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City Tech Library Exhibits

This guide is an archive of past and present City Tech Library Exhibits..

CUNY’s Open Admissions Strike of 1969

CUNY’s Open Admissions Strike of 1969

1969 protest at CUNY

Open Admissions Protest


The Open Admissions Strike of 1969 was a dramatic event that radically transformed CUNY. In 1969, a group of City College of New York (CCNY) students occupied campus buildings. CCNY was 97% white despite being in Harlem. Students demanded that the college reorient towards Harlem’s communities of color. They also demanded an education that valued and reflected their diverse backgrounds. Other CUNY campuses were shut down in solidarity, buildings were set on fire, and the police were called in to quash riots. In the end, CUNY students fought for and won change. Their persistence forced CUNY to negotiate their demands, and their protest led to a new open enrollment policy.

CUNY had a reputation for student activism before 1969. In the 1930s and 40s, the colleges that would become CUNY, were major centers of student activism. Many students had Eastern European and Italian immigrant backgrounds that embraced trade unionism and social protest. During the 1950s, CUNY was one of the few places where students on the left in the United States dared to organize openly and in the turbulent 1960s, CUNY became a focus of student protest.

Before 1964, CUNY’s faculty and students were almost totally white. In 1965, CCNY initiated the SEEK (Search for Education, Elevation, and Knowledge) program with 105 Black and Puerto Rican students. SEEK gave under-represented students support in the form of tutoring, financial assistance, etc. By 1966, SEEK was established CUNY-wide, and by 1968, 1500 students were enrolled.

The Black and Puerto Rican students in the new CCNY SEEK program had been selected because of their promise but were treated as second-class. Although small in number, these students were extremely organized, and supported by a group of Black and Puerto Rican faculty.

In January 1969, Governor Rockefeller proposed slashing SEEK and reducing CUNY admissions. On February 13, leaders of Black and Puerto Rican student organizations occupied the office of CCNY President Gallagher and presented their demands:

  • That a School of Black and Puerto Rican Studies be established.
  • That a separate orientation program for Black and Puerto Rican students be established.
  • That students be given a voice in the administration of the SEEK program.
  • The number of minority freshmen in the entering class reflects the 40-45 ratios of Blacks and Puerto Ricans in the total school system.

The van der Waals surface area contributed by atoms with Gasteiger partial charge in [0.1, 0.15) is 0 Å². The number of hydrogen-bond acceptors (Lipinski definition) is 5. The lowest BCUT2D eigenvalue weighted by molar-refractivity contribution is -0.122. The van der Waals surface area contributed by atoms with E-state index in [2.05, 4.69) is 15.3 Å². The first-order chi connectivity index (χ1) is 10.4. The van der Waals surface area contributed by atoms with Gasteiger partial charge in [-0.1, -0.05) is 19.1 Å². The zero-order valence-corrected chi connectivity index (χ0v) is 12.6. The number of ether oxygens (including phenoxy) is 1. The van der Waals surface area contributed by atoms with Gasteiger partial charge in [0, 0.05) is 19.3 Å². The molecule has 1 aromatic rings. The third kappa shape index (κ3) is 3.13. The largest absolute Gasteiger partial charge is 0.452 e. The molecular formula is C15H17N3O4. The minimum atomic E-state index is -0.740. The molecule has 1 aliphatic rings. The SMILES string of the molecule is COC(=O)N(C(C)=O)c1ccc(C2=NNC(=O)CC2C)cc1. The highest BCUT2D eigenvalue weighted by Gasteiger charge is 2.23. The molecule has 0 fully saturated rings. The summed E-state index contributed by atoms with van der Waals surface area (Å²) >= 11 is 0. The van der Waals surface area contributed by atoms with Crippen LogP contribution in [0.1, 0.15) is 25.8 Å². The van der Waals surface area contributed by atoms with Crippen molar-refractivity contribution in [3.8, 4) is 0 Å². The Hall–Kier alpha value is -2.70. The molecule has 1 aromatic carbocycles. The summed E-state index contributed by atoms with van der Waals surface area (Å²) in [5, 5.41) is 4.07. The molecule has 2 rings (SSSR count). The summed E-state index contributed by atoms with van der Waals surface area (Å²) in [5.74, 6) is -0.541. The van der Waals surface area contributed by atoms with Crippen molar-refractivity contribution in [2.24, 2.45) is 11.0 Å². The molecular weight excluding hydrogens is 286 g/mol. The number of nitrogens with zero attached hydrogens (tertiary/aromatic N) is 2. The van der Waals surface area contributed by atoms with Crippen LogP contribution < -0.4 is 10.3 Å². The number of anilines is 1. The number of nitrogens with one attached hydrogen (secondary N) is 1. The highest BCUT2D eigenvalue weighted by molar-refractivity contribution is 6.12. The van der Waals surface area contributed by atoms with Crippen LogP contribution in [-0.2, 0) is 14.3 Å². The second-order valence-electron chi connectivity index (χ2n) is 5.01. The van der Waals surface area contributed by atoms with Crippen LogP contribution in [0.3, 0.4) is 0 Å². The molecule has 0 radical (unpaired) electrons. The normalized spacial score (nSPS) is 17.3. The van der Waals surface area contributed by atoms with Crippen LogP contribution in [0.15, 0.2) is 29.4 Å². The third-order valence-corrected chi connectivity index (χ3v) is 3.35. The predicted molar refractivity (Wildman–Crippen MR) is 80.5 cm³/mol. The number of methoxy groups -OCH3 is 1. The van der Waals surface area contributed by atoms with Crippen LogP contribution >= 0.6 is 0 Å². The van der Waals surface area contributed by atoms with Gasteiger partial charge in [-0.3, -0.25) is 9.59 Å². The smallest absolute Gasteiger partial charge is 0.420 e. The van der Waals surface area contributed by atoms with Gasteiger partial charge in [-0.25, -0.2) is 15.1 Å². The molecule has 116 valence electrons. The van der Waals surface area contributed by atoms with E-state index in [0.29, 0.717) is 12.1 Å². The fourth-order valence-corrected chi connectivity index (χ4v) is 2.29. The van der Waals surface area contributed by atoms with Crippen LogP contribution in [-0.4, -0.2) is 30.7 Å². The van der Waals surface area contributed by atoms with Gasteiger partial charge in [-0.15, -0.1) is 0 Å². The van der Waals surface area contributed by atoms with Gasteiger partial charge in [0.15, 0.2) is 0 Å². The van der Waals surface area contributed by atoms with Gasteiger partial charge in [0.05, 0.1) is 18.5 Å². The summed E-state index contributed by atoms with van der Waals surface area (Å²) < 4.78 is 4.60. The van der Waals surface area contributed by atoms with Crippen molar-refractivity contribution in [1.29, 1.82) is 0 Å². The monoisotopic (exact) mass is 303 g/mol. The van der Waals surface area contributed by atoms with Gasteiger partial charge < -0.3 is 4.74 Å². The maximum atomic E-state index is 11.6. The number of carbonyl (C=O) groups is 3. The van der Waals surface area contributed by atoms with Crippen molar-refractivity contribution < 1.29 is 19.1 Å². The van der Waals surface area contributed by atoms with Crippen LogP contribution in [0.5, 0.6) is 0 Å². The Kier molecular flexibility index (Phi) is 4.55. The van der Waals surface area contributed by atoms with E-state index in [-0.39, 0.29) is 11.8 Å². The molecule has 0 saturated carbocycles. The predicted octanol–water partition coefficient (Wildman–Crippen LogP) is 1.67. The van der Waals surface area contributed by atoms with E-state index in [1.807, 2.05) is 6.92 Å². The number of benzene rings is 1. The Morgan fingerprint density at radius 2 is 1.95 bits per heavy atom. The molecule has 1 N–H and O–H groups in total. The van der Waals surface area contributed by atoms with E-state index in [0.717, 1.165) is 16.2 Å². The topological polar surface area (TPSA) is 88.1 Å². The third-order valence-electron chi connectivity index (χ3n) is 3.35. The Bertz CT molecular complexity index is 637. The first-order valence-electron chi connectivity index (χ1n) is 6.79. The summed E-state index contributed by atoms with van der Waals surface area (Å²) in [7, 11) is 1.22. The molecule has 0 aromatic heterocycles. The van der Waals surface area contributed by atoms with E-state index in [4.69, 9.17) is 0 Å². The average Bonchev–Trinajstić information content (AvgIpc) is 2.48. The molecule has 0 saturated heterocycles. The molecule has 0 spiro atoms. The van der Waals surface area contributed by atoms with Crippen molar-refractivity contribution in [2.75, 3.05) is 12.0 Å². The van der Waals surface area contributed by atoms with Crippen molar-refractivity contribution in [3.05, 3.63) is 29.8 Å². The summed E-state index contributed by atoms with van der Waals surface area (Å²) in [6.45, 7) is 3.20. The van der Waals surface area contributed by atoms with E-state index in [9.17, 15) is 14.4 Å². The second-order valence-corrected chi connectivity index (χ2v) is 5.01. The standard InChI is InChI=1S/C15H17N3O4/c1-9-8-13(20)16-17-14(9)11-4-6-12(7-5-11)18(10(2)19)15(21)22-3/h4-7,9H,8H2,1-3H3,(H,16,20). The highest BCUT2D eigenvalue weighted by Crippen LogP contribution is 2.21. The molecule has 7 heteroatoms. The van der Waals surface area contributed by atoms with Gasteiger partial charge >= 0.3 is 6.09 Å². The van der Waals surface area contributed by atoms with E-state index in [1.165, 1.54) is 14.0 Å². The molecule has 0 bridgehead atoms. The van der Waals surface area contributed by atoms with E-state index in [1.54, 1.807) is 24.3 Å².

• That Black and Puerto Rican history be compulsory for education majors and that Spanish language courses be compulsory for education majors.

In March, the State Legislature passed a budget incorporating most of Rockefeller’s cuts. In response, President Gallagher submitted his resignation. He wrote:

“I am now asked by officers of government to stand in the door and keep students out. I shall not accede, I will not do it. I will not turn my back on the poor of all races. I will be unfaithful to none of my brothers, black or white. Is this to be the final word from the richest city in the richest state in the richest country in the world? Instead of serving as a lackey of political expediency and fiscal timidity, I want to be free to fight the battles and for freedom and justice and brotherhood.”

On Monday, April 21, almost a thousand Black and Puerto Rican students marched across campus, closing entrances and seizing buildings. Over the next week, actions spread across CUNY campuses. Queensborough Community College students held a sit-in, and Brooklyn College and Queens College students staged large rallies. As the occupation continued, increasing pressure was put on Gallagher to call in the police. On May 1, he was served with two orders to show cause for closing, and the next day, he was ordered to re-open the college. Gallagher ignored the orders and called for a faculty meeting. An agreement was reached on meeting student demands on May 4, but negotiations were interrupted when students were served with injunctions.

Over the next several days, fights broke out between Black and white students, and the police were called in to occupy the college. On May 8, while fighting between students continued, the police targeted Black and Puerto Rican students and their white allies for arrests. Fires were set around campus in response. The following day, the Board of Higher Education reversed its previous position and promised to meet the students’ demands, including Open Admissions. They realized that there would be no peace until they acted.

In addition to Open Admissions, CUNY agreed to expand the SEEK program and to establish more Ethnic Studies programs. CUNY quickly became the largest degree-granting institution for Black and Latino students in the United States. The student body doubled within a year, and soon became majority people of color. The Open Admissions Strike enabled thousands of New Yorkers, primarily people of color, to pursue educational opportunities previously out of reach.

For more on this fascinating episode of CUNY history, check out the CUNY Digital History Archive’s online materials about the Open Admissions Strike.